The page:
Cantor raises money for Love; Matheson touts bipartisan support
With the 4th District race up for grabs, House Majority Leader Eric Cantor flew into Utah on Thursday to raise money and try to boost Republican candidate Mia Love to victory, while Democrat Jim Matheson is touting his crossover support from Utah Republicans.
"This is one of the races that is important for us. This is a race that reflects a new generation of leaders in our party," Cantor said before a fundraiser at Thanksgiving Point.
The Virginia congressman said that electing the first black Republican woman to Congress would be "historic" and that the caucus would welcome her voice.
"She's uniquely placed to really be a leader in Congress," he said. "She has a tremendous voice and will join us in pursuing that dream that so many Americans have of seeing our country get back on track so we can build a better future."
Cantor said Love wants to go to Washington "for the right reasons" and help Mitt Romney turn the country around, a contrast with Rep. Jim Matheson, who Cantor said is supporting President Barack Obama.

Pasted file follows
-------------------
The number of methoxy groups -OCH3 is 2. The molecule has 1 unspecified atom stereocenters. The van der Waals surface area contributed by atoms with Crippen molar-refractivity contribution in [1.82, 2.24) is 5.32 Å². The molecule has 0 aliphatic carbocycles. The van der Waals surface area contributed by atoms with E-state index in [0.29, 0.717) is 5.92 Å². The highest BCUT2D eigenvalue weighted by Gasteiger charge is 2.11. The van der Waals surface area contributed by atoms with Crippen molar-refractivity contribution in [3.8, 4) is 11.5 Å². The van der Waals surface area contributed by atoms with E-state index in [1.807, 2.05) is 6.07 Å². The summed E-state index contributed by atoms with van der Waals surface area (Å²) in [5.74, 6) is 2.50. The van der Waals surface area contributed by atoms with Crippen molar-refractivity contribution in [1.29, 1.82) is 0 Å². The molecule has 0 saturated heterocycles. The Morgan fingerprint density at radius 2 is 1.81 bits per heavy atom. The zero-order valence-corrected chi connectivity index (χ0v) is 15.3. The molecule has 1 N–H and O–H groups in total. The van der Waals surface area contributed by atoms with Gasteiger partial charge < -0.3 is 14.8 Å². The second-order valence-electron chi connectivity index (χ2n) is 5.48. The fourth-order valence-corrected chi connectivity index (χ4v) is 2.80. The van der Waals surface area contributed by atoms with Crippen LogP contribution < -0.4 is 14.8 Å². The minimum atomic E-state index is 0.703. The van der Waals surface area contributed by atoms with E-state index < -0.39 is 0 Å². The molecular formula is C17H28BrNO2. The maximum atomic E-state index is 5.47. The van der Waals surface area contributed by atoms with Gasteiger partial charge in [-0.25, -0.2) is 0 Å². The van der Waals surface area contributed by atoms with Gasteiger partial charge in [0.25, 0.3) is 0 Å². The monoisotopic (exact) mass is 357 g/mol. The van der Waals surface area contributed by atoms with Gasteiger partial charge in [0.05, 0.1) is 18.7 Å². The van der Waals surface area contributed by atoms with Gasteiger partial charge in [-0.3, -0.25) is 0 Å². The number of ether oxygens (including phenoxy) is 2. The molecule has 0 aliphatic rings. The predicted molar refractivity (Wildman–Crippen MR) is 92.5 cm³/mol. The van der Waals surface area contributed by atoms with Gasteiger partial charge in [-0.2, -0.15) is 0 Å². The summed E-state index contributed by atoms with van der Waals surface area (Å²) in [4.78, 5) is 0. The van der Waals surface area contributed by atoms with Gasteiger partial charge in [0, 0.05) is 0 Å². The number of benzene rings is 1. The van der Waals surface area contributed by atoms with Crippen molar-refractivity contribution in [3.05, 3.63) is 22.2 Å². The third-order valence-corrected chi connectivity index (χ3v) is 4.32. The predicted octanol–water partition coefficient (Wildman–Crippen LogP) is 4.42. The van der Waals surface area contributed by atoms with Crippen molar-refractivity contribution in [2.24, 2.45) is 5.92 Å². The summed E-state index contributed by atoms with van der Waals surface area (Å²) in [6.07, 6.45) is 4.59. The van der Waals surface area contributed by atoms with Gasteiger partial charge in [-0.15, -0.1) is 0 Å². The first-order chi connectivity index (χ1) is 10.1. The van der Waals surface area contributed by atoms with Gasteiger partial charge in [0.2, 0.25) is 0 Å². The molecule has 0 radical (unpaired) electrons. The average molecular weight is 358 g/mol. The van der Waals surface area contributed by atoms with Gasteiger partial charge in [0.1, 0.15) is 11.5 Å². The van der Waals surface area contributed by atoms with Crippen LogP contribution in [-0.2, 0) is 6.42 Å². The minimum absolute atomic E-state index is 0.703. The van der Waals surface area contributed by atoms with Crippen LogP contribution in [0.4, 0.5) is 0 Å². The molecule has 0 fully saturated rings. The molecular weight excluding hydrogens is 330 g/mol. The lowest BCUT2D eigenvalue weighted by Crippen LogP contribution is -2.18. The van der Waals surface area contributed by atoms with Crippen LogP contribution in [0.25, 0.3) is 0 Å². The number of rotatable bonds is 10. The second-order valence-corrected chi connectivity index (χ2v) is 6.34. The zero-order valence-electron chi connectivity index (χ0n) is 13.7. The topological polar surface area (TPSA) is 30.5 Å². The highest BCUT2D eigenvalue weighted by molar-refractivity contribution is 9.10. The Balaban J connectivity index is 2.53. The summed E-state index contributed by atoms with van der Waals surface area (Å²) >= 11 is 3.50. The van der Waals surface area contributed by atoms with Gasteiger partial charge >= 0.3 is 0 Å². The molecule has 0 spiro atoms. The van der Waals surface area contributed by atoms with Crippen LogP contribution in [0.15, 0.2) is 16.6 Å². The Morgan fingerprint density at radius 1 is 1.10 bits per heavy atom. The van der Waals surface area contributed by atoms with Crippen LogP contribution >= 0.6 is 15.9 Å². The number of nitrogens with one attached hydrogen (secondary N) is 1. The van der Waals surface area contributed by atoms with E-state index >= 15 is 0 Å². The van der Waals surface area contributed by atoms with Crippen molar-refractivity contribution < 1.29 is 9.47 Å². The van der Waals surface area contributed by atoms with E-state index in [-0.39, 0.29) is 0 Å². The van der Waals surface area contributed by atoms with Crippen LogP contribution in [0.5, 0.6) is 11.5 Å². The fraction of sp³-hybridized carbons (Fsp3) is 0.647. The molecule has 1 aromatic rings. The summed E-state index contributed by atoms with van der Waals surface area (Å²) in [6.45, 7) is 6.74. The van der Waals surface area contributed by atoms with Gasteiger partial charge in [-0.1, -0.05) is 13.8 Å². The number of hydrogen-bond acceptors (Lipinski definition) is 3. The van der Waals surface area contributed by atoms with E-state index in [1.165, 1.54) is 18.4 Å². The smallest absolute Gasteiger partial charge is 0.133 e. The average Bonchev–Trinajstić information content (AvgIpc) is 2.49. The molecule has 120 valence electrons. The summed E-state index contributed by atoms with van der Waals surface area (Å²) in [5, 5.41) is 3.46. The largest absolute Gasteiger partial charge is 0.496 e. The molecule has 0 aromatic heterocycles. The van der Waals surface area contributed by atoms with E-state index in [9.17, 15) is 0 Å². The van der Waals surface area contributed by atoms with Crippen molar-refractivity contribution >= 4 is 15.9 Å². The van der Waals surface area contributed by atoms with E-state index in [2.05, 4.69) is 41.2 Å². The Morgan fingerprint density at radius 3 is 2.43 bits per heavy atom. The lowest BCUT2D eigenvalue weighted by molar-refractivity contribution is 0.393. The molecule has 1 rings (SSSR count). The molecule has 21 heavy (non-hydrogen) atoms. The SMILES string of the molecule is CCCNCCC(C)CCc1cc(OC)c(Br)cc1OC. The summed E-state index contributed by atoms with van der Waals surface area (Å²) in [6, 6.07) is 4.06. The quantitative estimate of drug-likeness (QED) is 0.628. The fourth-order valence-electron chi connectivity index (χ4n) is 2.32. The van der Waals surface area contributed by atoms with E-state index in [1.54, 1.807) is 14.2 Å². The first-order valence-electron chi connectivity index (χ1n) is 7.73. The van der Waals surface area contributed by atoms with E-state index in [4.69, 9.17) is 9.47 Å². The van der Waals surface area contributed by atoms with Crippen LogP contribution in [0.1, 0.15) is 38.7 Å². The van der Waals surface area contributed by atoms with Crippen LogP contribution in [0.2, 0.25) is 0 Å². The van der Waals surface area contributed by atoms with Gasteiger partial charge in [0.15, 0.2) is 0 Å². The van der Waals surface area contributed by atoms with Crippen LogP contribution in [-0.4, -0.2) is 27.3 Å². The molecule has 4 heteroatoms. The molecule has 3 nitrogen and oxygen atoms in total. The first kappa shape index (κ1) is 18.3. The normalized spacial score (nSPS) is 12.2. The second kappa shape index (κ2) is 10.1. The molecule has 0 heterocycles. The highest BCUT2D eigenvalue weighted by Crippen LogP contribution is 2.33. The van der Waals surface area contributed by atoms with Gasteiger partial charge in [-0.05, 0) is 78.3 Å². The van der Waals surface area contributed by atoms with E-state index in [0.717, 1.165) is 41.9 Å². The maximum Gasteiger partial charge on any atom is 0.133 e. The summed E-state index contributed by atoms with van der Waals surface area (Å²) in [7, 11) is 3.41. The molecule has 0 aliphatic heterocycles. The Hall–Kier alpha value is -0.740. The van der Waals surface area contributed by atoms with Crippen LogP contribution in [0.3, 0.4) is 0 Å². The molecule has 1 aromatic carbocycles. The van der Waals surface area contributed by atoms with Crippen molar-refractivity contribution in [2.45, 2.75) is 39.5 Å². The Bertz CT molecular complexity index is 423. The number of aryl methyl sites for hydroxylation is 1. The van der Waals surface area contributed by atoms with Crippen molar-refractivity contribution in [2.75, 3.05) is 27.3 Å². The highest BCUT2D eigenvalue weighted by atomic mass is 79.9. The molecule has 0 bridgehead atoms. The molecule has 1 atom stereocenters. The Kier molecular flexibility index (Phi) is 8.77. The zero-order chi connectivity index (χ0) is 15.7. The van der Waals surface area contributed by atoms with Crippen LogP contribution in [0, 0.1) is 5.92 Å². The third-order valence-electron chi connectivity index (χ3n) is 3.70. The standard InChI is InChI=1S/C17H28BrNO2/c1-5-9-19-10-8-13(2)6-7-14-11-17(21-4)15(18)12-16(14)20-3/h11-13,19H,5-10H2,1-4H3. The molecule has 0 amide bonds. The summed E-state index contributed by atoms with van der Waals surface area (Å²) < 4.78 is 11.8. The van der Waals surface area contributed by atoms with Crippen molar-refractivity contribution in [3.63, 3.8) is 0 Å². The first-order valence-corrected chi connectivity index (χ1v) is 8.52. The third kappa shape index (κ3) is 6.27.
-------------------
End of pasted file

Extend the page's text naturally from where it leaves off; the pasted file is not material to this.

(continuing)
Supporters paid $1,000 each to attend the Cantor event. House Speaker John Boehner will be in Utah next week to raise money for Love, his second visit to the state.
Matheson said earlier this week that the Republican leaders don't care about Utah and are only worried about adding another partisan, but Utah voters won't be persuaded by the visits. Ultimately, Matheson said voters will judge Love on her own merits. "At some point, you've got to stand on your own feet running for Congress," he said.
Matheson, in the meantime, launched a new television ad Thursday, featuring prominent Republicans who are crossing over to support his campaign, including Zions Bank President Scott Anderson, South Salt Lake Mayor Cherie Wood and auto dealer Kirk Schneider.
"I'm voting for Mitt Romney and Jim Matheson," Riverton Mayor Bill Applegarth says in the ad.
It is a clear effort to woo crossover voters whose support has carried him to six election victories and whose backing in this, perhaps his toughest challenge, is crucial to his success.
"These Utah Republicans represent many Utah voters who want someone to be an independent, constructive voice for making progress, not perpetuating the gridlock in Washington," Matheson said. "I've always worked across the aisle and that's the way solutions to complex issues get resolved."
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